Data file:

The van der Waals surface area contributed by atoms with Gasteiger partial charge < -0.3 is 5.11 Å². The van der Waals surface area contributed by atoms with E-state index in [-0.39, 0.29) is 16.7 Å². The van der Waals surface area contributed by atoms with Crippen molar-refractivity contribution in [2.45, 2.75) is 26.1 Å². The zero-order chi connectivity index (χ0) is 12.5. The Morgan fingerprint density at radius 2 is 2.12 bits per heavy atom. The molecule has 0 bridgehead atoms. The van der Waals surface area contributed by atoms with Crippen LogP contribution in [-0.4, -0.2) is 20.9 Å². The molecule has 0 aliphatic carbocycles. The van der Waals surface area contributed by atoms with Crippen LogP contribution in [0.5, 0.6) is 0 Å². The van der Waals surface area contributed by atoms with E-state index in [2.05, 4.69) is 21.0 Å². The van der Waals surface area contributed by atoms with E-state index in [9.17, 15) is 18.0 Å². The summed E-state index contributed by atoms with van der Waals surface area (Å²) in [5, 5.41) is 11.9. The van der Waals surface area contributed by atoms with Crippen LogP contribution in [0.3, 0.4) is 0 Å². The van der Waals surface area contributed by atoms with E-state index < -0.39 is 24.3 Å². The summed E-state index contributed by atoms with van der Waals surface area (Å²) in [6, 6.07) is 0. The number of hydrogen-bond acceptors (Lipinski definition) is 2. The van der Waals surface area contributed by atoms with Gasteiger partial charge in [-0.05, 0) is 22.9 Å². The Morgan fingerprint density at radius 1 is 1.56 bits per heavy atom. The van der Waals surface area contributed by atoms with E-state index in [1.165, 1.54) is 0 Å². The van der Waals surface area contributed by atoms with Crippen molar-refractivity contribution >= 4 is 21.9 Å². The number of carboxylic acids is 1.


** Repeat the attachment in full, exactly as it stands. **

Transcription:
The van der Waals surface area contributed by atoms with Gasteiger partial charge < -0.3 is 5.11 Å². The van der Waals surface area contributed by atoms with E-state index in [-0.39, 0.29) is 16.7 Å². The van der Waals surface area contributed by atoms with Crippen molar-refractivity contribution in [2.45, 2.75) is 26.1 Å². The zero-order chi connectivity index (χ0) is 12.5. The Morgan fingerprint density at radius 2 is 2.12 bits per heavy atom. The molecule has 0 bridgehead atoms. The van der Waals surface area contributed by atoms with Crippen LogP contribution in [-0.4, -0.2) is 20.9 Å². The molecule has 0 aliphatic carbocycles. The van der Waals surface area contributed by atoms with Crippen LogP contribution in [0.5, 0.6) is 0 Å². The van der Waals surface area contributed by atoms with E-state index in [2.05, 4.69) is 21.0 Å². The van der Waals surface area contributed by atoms with E-state index in [9.17, 15) is 18.0 Å². The summed E-state index contributed by atoms with van der Waals surface area (Å²) in [5, 5.41) is 11.9. The van der Waals surface area contributed by atoms with Crippen LogP contribution in [0.3, 0.4) is 0 Å². The van der Waals surface area contributed by atoms with E-state index < -0.39 is 24.3 Å². The summed E-state index contributed by atoms with van der Waals surface area (Å²) in [6, 6.07) is 0. The number of hydrogen-bond acceptors (Lipinski definition) is 2. The van der Waals surface area contributed by atoms with Gasteiger partial charge in [-0.05, 0) is 22.9 Å². The Morgan fingerprint density at radius 1 is 1.56 bits per heavy atom. The van der Waals surface area contributed by atoms with E-state index in [1.165, 1.54) is 0 Å². The van der Waals surface area contributed by atoms with Crippen molar-refractivity contribution >= 4 is 21.9 Å². The number of carboxylic acids is 1.